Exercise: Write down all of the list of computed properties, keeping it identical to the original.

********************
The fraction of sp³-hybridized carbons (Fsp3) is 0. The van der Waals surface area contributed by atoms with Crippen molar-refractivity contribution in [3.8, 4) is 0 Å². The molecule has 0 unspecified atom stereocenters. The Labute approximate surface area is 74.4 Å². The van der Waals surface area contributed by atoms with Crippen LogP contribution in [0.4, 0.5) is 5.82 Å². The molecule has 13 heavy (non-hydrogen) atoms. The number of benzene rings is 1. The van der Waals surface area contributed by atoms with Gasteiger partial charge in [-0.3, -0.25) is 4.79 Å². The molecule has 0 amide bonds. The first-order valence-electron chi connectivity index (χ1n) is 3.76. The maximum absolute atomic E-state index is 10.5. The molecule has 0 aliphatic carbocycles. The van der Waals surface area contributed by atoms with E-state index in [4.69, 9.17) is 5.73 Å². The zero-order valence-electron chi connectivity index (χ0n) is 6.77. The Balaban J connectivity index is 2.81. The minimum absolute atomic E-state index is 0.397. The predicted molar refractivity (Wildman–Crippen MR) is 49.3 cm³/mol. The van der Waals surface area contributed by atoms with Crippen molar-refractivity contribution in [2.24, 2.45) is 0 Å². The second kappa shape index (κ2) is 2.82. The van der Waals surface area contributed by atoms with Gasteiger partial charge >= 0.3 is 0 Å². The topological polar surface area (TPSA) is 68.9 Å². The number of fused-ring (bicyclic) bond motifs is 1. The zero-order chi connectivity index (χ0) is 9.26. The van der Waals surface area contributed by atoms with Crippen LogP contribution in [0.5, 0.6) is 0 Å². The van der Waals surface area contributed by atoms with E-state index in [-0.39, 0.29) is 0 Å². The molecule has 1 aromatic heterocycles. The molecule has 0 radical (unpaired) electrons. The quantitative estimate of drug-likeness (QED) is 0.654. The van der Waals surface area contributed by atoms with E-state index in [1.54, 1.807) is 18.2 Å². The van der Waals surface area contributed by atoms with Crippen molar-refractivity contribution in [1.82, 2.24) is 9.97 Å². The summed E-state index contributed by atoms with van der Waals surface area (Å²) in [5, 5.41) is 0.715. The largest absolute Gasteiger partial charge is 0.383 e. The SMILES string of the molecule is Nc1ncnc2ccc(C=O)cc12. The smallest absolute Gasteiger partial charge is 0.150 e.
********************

The fraction of sp³-hybridized carbons (Fsp3) is 0. The van der Waals surface area contributed by atoms with Crippen molar-refractivity contribution in [3.8, 4) is 0 Å². The molecule has 0 unspecified atom stereocenters. The Labute approximate surface area is 74.4 Å². The van der Waals surface area contributed by atoms with Crippen LogP contribution in [0.4, 0.5) is 5.82 Å². The molecule has 13 heavy (non-hydrogen) atoms. The number of benzene rings is 1. The van der Waals surface area contributed by atoms with Gasteiger partial charge in [-0.3, -0.25) is 4.79 Å². The molecule has 0 amide bonds. The first-order valence-electron chi connectivity index (χ1n) is 3.76. The maximum absolute atomic E-state index is 10.5. The molecule has 0 aliphatic carbocycles. The van der Waals surface area contributed by atoms with E-state index in [4.69, 9.17) is 5.73 Å². The zero-order valence-electron chi connectivity index (χ0n) is 6.77. The Balaban J connectivity index is 2.81. The minimum absolute atomic E-state index is 0.397. The predicted molar refractivity (Wildman–Crippen MR) is 49.3 cm³/mol. The van der Waals surface area contributed by atoms with Crippen molar-refractivity contribution in [2.24, 2.45) is 0 Å². The second kappa shape index (κ2) is 2.82. The van der Waals surface area contributed by atoms with Gasteiger partial charge >= 0.3 is 0 Å². The topological polar surface area (TPSA) is 68.9 Å². The number of fused-ring (bicyclic) bond motifs is 1. The zero-order chi connectivity index (χ0) is 9.26. The van der Waals surface area contributed by atoms with Crippen LogP contribution in [0.5, 0.6) is 0 Å². The van der Waals surface area contributed by atoms with E-state index in [-0.39, 0.29) is 0 Å². The molecule has 1 aromatic heterocycles. The molecule has 0 radical (unpaired) electrons. The quantitative estimate of drug-likeness (QED) is 0.654. The van der Waals surface area contributed by atoms with E-state index in [1.54, 1.807) is 18.2 Å². The van der Waals surface area contributed by atoms with Crippen molar-refractivity contribution in [1.82, 2.24) is 9.97 Å². The summed E-state index contributed by atoms with van der Waals surface area (Å²) in [5, 5.41) is 0.715. The largest absolute Gasteiger partial charge is 0.383 e. The SMILES string of the molecule is Nc1ncnc2ccc(C=O)cc12. The smallest absolute Gasteiger partial charge is 0.150 e.